AnnaBelle Weakley-Mattson » Ogden nightclub owner
After the trains steamed to a stop below 25th Street in Ogden, blacks and whites would walk on opposite sides of the bustling strip.
But in that era of segregation, from the late 1930s until the '60s, the Porters and Waiters Jazz Club became a proud exception.
To this day, African-Americans thank AnnaBelle Weakley-Mattson, the "Queen of 25th Street," who welcomed black railroad workers, airmen and jazz greats alike to her colorblind club in the crossroads of the West.
"AnnaBelle never did try to segregate the club from day one," said Ogden's 89-year-old saxophone standout Joe McQueen. "They gave me sessions whenever I wanted."
While black porters and waiters worked Ogden clubs and hotels, they could not come as customers. That changed with Mattson and her husband, who also would feed black college students and military men.
"It kind of became a safe place for people in the black community to come and relax," recalled Betty Sawyer, president of Ogden's NAACP branch.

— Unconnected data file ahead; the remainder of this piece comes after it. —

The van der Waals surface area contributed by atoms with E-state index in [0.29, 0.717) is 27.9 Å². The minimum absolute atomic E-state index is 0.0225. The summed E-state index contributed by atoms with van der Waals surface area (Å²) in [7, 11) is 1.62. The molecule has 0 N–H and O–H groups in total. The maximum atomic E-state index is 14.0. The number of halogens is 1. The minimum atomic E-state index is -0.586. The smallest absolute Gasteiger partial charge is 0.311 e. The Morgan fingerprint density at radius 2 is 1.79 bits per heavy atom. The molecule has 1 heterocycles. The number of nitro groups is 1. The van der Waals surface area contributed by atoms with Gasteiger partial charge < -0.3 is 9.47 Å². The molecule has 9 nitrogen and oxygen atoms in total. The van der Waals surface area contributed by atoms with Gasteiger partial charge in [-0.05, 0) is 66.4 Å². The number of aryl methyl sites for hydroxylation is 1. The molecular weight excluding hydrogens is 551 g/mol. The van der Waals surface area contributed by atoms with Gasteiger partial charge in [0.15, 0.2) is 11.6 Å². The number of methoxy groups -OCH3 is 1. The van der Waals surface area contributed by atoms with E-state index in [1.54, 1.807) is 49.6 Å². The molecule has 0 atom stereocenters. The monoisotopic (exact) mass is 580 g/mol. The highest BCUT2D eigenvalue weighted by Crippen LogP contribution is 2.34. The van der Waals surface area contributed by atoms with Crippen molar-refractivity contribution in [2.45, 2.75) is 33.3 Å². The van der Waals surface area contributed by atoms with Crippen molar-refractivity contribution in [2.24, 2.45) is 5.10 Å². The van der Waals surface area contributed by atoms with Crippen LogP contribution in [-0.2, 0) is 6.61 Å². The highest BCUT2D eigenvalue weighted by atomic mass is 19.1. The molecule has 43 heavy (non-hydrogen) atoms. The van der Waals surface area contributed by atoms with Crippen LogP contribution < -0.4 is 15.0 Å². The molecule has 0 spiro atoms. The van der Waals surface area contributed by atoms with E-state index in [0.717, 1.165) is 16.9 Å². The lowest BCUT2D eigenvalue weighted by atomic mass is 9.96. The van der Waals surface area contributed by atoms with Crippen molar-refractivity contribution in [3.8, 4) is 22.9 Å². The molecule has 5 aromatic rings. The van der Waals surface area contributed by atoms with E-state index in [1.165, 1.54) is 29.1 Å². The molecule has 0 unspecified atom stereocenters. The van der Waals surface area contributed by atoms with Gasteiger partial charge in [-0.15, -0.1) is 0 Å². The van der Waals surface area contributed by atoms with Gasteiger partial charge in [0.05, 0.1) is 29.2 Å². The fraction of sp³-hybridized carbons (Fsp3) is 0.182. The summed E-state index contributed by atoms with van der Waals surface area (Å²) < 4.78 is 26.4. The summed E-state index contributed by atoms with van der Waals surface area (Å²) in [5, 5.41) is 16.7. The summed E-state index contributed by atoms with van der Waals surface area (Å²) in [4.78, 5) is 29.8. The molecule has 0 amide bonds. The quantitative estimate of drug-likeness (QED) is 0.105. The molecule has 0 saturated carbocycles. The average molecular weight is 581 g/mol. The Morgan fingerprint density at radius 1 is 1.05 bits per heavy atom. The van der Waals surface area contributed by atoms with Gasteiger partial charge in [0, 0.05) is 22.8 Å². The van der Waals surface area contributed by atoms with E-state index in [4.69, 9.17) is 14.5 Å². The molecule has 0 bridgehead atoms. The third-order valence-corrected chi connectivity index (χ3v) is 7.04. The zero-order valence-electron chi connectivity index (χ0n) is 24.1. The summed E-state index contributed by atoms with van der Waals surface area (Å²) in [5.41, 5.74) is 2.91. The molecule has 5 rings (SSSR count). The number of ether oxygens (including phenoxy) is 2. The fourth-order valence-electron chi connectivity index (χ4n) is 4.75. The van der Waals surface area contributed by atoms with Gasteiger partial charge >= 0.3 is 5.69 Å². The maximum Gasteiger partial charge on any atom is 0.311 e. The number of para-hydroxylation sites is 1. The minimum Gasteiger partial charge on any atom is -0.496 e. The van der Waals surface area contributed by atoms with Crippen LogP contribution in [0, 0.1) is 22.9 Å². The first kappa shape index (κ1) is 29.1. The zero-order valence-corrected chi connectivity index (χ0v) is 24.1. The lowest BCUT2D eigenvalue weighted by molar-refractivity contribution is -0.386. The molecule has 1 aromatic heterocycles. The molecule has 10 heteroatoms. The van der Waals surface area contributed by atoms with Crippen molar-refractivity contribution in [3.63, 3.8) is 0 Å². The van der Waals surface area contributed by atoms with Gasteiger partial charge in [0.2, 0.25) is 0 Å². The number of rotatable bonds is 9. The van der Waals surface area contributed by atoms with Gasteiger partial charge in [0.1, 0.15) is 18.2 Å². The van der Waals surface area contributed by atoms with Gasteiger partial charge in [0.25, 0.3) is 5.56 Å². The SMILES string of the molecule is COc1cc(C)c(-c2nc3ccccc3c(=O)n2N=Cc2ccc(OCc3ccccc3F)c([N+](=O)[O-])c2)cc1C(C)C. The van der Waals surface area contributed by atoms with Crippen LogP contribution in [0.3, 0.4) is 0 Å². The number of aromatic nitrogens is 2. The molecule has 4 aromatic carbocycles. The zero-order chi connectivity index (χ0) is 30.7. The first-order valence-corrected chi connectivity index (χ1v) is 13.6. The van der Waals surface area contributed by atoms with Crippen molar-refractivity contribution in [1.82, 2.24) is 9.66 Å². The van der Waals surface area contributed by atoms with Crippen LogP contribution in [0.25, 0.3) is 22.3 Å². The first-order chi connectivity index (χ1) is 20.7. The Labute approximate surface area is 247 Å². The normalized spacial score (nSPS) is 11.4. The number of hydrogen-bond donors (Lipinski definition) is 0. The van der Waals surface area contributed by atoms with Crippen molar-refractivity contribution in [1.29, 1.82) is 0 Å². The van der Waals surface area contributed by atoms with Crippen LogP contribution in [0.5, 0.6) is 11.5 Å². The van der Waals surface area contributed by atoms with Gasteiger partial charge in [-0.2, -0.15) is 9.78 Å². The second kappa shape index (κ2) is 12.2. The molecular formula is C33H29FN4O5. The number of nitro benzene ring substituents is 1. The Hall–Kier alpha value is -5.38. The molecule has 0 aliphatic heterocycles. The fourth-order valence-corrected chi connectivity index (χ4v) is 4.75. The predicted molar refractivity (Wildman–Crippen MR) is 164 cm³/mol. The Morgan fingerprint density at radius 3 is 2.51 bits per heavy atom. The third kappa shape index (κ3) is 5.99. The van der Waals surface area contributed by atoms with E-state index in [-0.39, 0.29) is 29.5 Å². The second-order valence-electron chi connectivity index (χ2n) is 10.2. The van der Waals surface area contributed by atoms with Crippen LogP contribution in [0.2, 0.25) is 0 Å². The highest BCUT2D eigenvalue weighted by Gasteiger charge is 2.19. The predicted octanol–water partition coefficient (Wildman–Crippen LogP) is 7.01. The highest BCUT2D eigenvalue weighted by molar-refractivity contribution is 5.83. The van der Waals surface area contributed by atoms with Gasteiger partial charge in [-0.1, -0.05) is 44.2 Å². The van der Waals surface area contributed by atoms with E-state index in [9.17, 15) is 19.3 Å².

But Mattson was hardly content as a nightclub novelty. Her civic spirit quickly spread to work with the Boys and Girls Club, the YMCA, Salt Lake Senior Center and the Legal Aid Society. Mattson also was named to the governor's Black Advisory Council, where she specialized in substance-abuse counseling. From there, she joined the state prison as an ethnic-minority specialist.
"She was definitely a pioneer in the substance-abuse scene and also the economic and cultural scene in Ogden," Sawyer recalled.
For McQueen, who still lives near downtown Ogden, the bond with Mattson lasted 60 years before its sudden end. In November, Mattson was killed when McQueen overcorrected on a drive home from Wendover, flipping the car five times. She had taken off her seat belt to remove her coat.
McQueen, who says Mattson was in poor health, calls the accident bittersweet, if not divine intervention.
"I was just a vehicle for the good Lord to take her, because I just got my shoulder hurt," he said. "She did so much for so many people, it wasn't even funny."